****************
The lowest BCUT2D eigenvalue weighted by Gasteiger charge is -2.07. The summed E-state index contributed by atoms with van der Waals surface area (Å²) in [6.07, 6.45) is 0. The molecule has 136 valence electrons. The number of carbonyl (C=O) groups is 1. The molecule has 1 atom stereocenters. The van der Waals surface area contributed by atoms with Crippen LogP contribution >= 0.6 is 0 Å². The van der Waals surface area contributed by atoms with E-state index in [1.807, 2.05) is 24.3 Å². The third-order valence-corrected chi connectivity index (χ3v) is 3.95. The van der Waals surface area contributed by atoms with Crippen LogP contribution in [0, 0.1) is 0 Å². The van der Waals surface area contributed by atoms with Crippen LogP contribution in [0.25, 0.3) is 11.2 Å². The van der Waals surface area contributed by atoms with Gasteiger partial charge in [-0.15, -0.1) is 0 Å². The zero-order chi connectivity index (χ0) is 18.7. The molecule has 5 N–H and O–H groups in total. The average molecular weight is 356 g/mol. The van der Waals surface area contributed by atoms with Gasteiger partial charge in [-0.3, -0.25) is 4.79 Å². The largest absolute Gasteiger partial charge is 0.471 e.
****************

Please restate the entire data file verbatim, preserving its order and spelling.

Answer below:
The lowest BCUT2D eigenvalue weighted by Gasteiger charge is -2.07. The summed E-state index contributed by atoms with van der Waals surface area (Å²) in [6.07, 6.45) is 0. The molecule has 136 valence electrons. The number of carbonyl (C=O) groups is 1. The molecule has 1 atom stereocenters. The van der Waals surface area contributed by atoms with Crippen LogP contribution >= 0.6 is 0 Å². The van der Waals surface area contributed by atoms with E-state index in [1.807, 2.05) is 24.3 Å². The third-order valence-corrected chi connectivity index (χ3v) is 3.95. The van der Waals surface area contributed by atoms with Crippen LogP contribution in [0, 0.1) is 0 Å². The van der Waals surface area contributed by atoms with Crippen LogP contribution in [0.25, 0.3) is 11.2 Å². The van der Waals surface area contributed by atoms with Gasteiger partial charge in [-0.15, -0.1) is 0 Å². The zero-order chi connectivity index (χ0) is 18.7. The molecule has 5 N–H and O–H groups in total. The average molecular weight is 356 g/mol. The van der Waals surface area contributed by atoms with Gasteiger partial charge in [-0.3, -0.25) is 4.79 Å². The largest absolute Gasteiger partial charge is 0.471 e.